Josh Eaker was saving up $8,000 to go to school to become a professional hunting guide in Wyoming, New Mexico and Colorado. He had quit his job as a welder before deer hunting season began last year so he could start hunting full time.
“In the Marines,” he said, “I was the point man. I took everybody everywhere.”
His wife had a little different idea, however, after seeing a newspaper story about the Veterans Workforce Investment Program being offered on the East Central University campus.
“While you’re doing nothing,” Eaker remembered his wife telling him, “we’re going to put you in VWIP.”
So he enrolled in the free program that prepares and certifies veterans for “green jobs” in fields such as energy efficiency and renewable energy. He graduated in March, but that’s not the end of the story.
The VWIP program at ECU is one of only 17 in the nation which trains veterans for green jobs and certifies them for weatherization and blower door use, infrared science use and analysis, solar energy system and basic environmental science, as well as paid Class “D” licenses for entry-level positions in water and wastewater.
The next training begins Monday, but applications will be accepted after that date. Any veteran who is interested should call 580-559-5852 as soon as possible.
Veterans can participate in all four weeks of training or attend individual training modules. The first week and April 30 will be required for everyone. Training includes Weatherization Science/Blower Door, April 5-14 and April 30; Photovoltaic Systems (Solar Panels), April 5-9, 15, 16 and 30; Building Thermography (Infrared Technology) April 5-9, 19-22 and 3; and a Water/Waste Water Class D, April 5-9 and 26-30.
Eaker said he was not worried or scared about starting the training after being out of school for so long.
“I was kind of pumped up to go,” he said. “I was excited about it. I just had a wonderful time. Dr. (Guy) Sewell and Dr. (Doug) Weirick were very, very good. I really enjoyed their class. They kind of got my brain to working again. They kind of got me motivated to go back to school.”
Through VWIP he learned about grants that help veterans go to college. He also found Veterans Upward Bound at ECU.
“They’re working with me. They’re helping me find grants and helping with books and tuition. They will pay for me taking the ACT test. So I was very excited about that. I’m trying to get back in school this summer.”
He said VWIP motivated him to do something he would really like to do. He wants to pursue kinesiology, possibly sports medicine, and become a teacher and maybe a coach.
“I love working with kids,” he said. “I coached T-ball, basketball, baseball and football. I have three kids and have taken them through all the sports. I’ve never had a parent mad at me. When you’re coaching T-ball, it’s hard to keep the kids interested and the parents happy,” he said.
Eaker also trains dogs for hunting, but said he’s had “a whole 180-degree turnaround” after the veterans training program.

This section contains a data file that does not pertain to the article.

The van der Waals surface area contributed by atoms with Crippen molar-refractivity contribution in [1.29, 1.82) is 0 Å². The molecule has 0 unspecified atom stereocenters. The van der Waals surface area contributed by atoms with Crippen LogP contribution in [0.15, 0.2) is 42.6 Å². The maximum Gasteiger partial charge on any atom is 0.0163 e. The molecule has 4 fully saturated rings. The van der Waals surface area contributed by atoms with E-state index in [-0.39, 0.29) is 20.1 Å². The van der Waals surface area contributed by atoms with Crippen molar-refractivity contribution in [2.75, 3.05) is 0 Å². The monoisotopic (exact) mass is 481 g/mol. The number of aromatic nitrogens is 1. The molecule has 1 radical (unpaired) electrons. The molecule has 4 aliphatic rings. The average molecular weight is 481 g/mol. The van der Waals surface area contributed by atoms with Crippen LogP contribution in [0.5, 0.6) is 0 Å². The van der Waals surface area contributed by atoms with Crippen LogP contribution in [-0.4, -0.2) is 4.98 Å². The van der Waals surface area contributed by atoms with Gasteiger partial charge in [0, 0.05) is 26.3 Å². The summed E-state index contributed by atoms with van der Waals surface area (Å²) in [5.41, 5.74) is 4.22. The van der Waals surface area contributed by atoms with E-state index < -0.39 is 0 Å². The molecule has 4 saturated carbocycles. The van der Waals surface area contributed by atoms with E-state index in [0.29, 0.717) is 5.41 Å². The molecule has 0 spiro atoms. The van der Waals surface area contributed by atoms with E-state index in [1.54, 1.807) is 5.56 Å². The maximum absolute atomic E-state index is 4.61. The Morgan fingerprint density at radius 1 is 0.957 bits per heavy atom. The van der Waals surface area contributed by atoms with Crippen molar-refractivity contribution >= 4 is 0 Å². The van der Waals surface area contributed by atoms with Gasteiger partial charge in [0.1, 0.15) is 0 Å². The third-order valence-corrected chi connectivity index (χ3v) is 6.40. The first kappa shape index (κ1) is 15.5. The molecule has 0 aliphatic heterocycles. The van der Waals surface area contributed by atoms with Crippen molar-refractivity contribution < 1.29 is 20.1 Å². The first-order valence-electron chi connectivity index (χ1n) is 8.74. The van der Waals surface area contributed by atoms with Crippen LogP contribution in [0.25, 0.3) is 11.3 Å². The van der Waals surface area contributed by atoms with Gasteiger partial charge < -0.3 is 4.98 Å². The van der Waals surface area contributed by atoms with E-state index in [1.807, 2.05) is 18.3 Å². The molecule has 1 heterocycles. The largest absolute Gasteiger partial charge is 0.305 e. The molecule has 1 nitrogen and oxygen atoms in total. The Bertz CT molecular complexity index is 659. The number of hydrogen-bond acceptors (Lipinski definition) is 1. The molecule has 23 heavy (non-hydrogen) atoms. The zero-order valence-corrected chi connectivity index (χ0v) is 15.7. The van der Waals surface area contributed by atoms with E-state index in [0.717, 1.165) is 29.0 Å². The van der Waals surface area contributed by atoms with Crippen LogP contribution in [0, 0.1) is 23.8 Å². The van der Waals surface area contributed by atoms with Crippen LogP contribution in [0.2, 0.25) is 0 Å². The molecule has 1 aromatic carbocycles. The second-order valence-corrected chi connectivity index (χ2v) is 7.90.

“I would much rather be teaching and coaching instead of chasing dogs all night,” he said. “VWIP motivates you to see what you want to do. I still have an opportunity from what I learned from VWIP to pursue my own business. It motivated me to do something I would really like to do.”
Eaker said veterans getting out of the service need to look at their options.
“There is money for veterans to go to school for free,” he said.
Meanwhile, the VUB program helps veterans get back in school, refresh their skills and get in the routine of school, he explained.
“It’s a big step to get back and start cold turkey, I think,” he said. “ECU is a very good school for veterans. They really try to look out for veterans. Veterans Upward Bound is awesome.”
After graduating from Ada High School in 1994, Eaker served four years in the Marines. He was stationed at Camp Pendleton in California and completed two tours oversees, including three months in Kuwait for Operation Desert Fox in 1998.
He returned to Ada in 1998 and served four more years with the Oklahoma National Guard.
Eaker and his wife Oriana have three children, Colby, Makinna and Triston.
“They think it’s neat that they’re going to school and their dad is, too,” he said.
Space is limited in the upcoming VWIP program. To qualify, a veteran must have served more than 180 days of active service or have a service-connected disability. Veterans who were dishonorably discharged are not eligible.
The four weeks of training also help veterans develop resumes, prepare for job interviews, search for jobs, develop life skills and improve skills. Once a veteran is certified, he or she receives assistance with job placement. Room and board for the VWIP program can be arranged, if needed.
For more information or to apply for the Veterans Workforce Investment Program, call 580-559-5852. Information about the Veterans Upward Bound program is available at 580-559-5459.